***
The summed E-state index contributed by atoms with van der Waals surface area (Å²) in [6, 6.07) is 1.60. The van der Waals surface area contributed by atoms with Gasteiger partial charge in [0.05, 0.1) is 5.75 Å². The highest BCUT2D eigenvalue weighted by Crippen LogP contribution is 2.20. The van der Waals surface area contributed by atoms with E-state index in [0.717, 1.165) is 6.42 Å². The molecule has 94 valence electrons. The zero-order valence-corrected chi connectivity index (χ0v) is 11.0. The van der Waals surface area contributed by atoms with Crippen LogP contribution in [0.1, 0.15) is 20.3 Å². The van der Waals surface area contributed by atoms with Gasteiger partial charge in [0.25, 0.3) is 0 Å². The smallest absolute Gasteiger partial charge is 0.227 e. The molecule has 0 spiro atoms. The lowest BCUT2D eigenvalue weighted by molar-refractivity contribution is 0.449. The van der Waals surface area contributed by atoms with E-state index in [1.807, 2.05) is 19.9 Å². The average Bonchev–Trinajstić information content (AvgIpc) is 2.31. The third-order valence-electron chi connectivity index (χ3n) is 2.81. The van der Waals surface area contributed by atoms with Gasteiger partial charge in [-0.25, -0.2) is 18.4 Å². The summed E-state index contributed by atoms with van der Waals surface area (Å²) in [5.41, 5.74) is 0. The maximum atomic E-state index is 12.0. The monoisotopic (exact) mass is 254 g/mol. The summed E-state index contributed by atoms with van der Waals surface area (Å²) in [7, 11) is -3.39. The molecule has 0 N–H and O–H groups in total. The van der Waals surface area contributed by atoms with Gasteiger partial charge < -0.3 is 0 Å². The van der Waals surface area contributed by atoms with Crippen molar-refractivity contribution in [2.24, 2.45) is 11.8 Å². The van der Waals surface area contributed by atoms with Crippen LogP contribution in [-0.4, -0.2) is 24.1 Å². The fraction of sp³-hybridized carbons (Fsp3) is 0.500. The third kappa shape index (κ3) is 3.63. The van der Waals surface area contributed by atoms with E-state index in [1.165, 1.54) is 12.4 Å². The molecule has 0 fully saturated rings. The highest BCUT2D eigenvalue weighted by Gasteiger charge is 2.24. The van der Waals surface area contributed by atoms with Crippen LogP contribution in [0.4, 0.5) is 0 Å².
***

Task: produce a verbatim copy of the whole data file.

The summed E-state index contributed by atoms with van der Waals surface area (Å²) in [6, 6.07) is 1.60. The van der Waals surface area contributed by atoms with Gasteiger partial charge in [0.05, 0.1) is 5.75 Å². The highest BCUT2D eigenvalue weighted by Crippen LogP contribution is 2.20. The van der Waals surface area contributed by atoms with E-state index in [0.717, 1.165) is 6.42 Å². The molecule has 94 valence electrons. The zero-order valence-corrected chi connectivity index (χ0v) is 11.0. The van der Waals surface area contributed by atoms with Crippen LogP contribution in [0.1, 0.15) is 20.3 Å². The van der Waals surface area contributed by atoms with Gasteiger partial charge in [0.25, 0.3) is 0 Å². The smallest absolute Gasteiger partial charge is 0.227 e. The molecule has 0 spiro atoms. The lowest BCUT2D eigenvalue weighted by molar-refractivity contribution is 0.449. The van der Waals surface area contributed by atoms with E-state index in [1.807, 2.05) is 19.9 Å². The average Bonchev–Trinajstić information content (AvgIpc) is 2.31. The third-order valence-electron chi connectivity index (χ3n) is 2.81. The van der Waals surface area contributed by atoms with Gasteiger partial charge in [-0.25, -0.2) is 18.4 Å². The summed E-state index contributed by atoms with van der Waals surface area (Å²) in [5.41, 5.74) is 0. The maximum atomic E-state index is 12.0. The monoisotopic (exact) mass is 254 g/mol. The summed E-state index contributed by atoms with van der Waals surface area (Å²) in [7, 11) is -3.39. The molecule has 0 N–H and O–H groups in total. The van der Waals surface area contributed by atoms with Gasteiger partial charge < -0.3 is 0 Å². The van der Waals surface area contributed by atoms with Crippen molar-refractivity contribution in [2.24, 2.45) is 11.8 Å². The van der Waals surface area contributed by atoms with Crippen LogP contribution in [-0.4, -0.2) is 24.1 Å². The fraction of sp³-hybridized carbons (Fsp3) is 0.500. The third kappa shape index (κ3) is 3.63. The van der Waals surface area contributed by atoms with E-state index in [1.165, 1.54) is 12.4 Å². The molecule has 0 fully saturated rings. The highest BCUT2D eigenvalue weighted by Gasteiger charge is 2.24. The van der Waals surface area contributed by atoms with Crippen LogP contribution in [0.4, 0.5) is 0 Å².